Breast thermography


Thermography or thermology is the medical science that derives diagnostic indications from highly detailed and sensitive infrared images of the human body. Thermology is sometimes referred to as medical infrared imaging or tele-thermology and utilizes highly resolute and sensitive thermographic cameras. Thermology is completely non-contact and involves no form of energy imparted onto or into the body.

Thermology has some recognized applications in breast oncology, chiropractic, dentistry, neurology, orthopedics, occupational medicine, pain management, vascular medicine/cardiology and veterinary medicine.

In alternative medicine

Thermography has been promoted by complementary and alternative medicine (CAM) clinics particularly as a breast imaging technique for cancer screening. This is not scientifically validated. The American Cancer Society says:

Thermography has been around for many years, and some scientists are still trying to improve the technology to use it in breast imaging. But no study has yet shown that it is an effective screening tool for finding breast cancer early. It should not be used as a substitute for mammograms.

— American Cancer Society (emphasis added)

Initial studies (1977) found it to be less useful than either mammography or clinical examination,[1] and skeptics have noted that sites promoting breast thermography carry the "quack Miranda warning" that claims have not been evaluated by the U.S. Food and Drug Administration (FDA).[2] Health Canada have issued "cease and desist" orders to clinics offering breast thermography as a claimed cancer diagonstic.[3] Scott Gavura of the Science Based Pharmacy blog describes breast thermography as "worse than useless" based on currently available evidence.[4]

The FDA has issued a public warning notice stating that breast thermography is not an alternative to mammography[5] and has ordered Joseph Mercola to stop making excessive claims for thermography.[6]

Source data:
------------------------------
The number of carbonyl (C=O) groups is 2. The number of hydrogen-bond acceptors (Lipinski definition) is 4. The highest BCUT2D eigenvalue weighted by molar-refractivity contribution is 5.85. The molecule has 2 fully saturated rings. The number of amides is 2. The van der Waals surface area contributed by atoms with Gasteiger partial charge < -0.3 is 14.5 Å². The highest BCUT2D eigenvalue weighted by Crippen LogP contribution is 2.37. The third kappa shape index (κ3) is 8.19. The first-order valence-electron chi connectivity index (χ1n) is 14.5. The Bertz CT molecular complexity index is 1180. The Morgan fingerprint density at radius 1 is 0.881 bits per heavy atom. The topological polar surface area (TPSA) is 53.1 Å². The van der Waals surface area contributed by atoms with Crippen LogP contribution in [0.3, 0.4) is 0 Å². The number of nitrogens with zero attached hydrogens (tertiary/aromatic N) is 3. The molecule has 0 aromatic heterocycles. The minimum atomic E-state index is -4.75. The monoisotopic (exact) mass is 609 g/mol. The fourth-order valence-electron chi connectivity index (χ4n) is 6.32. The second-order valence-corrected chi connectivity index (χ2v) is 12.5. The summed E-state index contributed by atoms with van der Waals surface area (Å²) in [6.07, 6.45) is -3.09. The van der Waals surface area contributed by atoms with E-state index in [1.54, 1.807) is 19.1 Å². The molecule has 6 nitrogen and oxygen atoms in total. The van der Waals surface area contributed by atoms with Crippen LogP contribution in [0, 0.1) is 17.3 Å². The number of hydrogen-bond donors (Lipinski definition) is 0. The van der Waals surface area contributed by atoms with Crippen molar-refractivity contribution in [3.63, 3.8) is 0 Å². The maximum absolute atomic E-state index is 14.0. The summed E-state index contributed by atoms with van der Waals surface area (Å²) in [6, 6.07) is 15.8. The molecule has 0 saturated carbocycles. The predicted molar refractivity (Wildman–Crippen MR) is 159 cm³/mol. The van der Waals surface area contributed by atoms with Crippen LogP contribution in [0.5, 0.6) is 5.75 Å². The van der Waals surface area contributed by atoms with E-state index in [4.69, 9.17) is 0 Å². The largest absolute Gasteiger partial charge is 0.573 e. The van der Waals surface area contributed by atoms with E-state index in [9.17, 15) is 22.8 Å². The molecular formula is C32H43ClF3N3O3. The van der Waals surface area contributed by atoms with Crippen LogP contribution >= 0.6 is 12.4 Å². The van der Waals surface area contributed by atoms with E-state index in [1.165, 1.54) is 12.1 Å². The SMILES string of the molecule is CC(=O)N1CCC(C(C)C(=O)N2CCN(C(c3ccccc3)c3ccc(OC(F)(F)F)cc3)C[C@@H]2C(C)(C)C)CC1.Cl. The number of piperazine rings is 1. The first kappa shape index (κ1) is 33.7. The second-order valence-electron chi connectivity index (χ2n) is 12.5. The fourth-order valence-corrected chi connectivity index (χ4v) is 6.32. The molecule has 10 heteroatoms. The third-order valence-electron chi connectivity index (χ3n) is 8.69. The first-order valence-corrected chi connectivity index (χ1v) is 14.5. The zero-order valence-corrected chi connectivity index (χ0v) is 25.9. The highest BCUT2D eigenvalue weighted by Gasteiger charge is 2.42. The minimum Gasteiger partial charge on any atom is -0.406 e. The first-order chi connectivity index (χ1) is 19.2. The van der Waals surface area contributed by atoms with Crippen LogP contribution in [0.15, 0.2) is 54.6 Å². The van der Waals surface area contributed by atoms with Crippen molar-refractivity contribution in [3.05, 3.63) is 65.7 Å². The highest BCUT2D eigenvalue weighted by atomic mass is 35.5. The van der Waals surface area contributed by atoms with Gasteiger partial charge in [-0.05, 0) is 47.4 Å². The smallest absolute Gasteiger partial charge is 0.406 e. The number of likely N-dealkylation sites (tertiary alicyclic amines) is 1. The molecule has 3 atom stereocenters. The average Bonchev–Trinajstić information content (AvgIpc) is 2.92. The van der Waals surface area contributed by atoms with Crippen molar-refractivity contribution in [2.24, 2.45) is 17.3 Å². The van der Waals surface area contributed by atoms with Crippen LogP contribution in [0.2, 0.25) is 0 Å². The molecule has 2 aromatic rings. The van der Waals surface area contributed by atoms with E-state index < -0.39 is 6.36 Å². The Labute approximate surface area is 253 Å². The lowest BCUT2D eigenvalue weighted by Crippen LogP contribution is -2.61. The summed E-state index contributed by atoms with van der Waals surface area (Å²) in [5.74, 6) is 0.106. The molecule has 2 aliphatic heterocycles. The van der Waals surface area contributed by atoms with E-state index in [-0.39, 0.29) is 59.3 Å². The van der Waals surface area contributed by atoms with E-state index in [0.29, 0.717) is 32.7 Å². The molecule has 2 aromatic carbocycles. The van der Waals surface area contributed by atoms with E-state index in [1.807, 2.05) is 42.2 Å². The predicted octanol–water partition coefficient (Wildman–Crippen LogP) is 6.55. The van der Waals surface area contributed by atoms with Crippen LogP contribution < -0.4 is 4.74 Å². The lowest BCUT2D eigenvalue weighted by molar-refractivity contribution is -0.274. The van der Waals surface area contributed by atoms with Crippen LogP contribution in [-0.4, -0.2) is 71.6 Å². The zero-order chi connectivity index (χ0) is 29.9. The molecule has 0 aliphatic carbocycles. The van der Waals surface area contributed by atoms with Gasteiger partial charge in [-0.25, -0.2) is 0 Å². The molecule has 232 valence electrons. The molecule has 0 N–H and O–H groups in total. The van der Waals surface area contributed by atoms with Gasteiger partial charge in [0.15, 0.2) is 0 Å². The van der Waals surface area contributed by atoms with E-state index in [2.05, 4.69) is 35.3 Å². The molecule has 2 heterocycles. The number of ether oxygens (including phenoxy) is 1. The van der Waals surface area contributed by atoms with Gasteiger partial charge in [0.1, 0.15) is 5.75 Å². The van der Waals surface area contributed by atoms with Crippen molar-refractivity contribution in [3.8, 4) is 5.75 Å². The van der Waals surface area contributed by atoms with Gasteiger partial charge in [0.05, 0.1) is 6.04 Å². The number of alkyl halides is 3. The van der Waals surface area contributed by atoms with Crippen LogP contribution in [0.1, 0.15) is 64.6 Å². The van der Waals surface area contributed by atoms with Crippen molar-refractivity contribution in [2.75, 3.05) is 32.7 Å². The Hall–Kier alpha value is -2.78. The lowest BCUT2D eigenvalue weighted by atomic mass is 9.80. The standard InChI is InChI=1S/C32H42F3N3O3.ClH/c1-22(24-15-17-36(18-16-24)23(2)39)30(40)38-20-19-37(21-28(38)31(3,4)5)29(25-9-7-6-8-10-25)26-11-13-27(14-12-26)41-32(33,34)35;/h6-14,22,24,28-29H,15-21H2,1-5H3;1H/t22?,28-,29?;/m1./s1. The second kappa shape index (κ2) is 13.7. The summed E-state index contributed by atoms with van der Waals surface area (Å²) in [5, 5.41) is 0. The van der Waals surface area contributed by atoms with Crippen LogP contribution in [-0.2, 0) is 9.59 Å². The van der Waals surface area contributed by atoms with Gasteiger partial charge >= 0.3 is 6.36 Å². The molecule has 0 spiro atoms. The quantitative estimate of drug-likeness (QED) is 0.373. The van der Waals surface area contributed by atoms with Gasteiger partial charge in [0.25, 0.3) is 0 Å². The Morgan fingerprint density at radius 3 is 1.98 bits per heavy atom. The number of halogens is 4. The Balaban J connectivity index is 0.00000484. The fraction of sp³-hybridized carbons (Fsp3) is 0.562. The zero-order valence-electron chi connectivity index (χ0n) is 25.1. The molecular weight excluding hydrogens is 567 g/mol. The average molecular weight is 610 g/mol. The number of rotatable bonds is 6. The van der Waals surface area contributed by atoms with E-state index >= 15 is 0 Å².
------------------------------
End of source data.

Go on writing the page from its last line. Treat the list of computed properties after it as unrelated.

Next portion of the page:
The Foundation of mammography in comparison with infrared screening (medical thermography). Clearly is that medical thermography sees the physiological processes of the body and not the anatomical changes. Therefore it is more used in preventative screening.

References

See also

This article was sourced from Creative Commons Attribution-ShareAlike License; additional terms may apply. World Heritage Encyclopedia content is assembled from numerous content providers, Open Access Publishing, and in compliance with The Fair Access to Science and Technology Research Act (FASTR), Wikimedia Foundation, Inc., Public Library of Science, The Encyclopedia of Life, Open Book Publishers (OBP), PubMed, U.S. National Library of Medicine, National Center for Biotechnology Information, U.S. National Library of Medicine, National Institutes of Health (NIH), U.S. Department of Health & Human Services, and USA.gov, which sources content from all federal, state, local, tribal, and territorial government publication portals (.gov, .mil, .edu). Funding for USA.gov and content contributors is made possible from the U.S. Congress, E-Government Act of 2002.
 
Crowd sourced content that is contributed to World Heritage Encyclopedia is peer reviewed and edited by our editorial staff to ensure quality scholarly research articles.
 
By using this site, you agree to the Terms of Use and Privacy Policy. World Heritage Encyclopedia™ is a registered trademark of the World Public Library Association, a non-profit organization.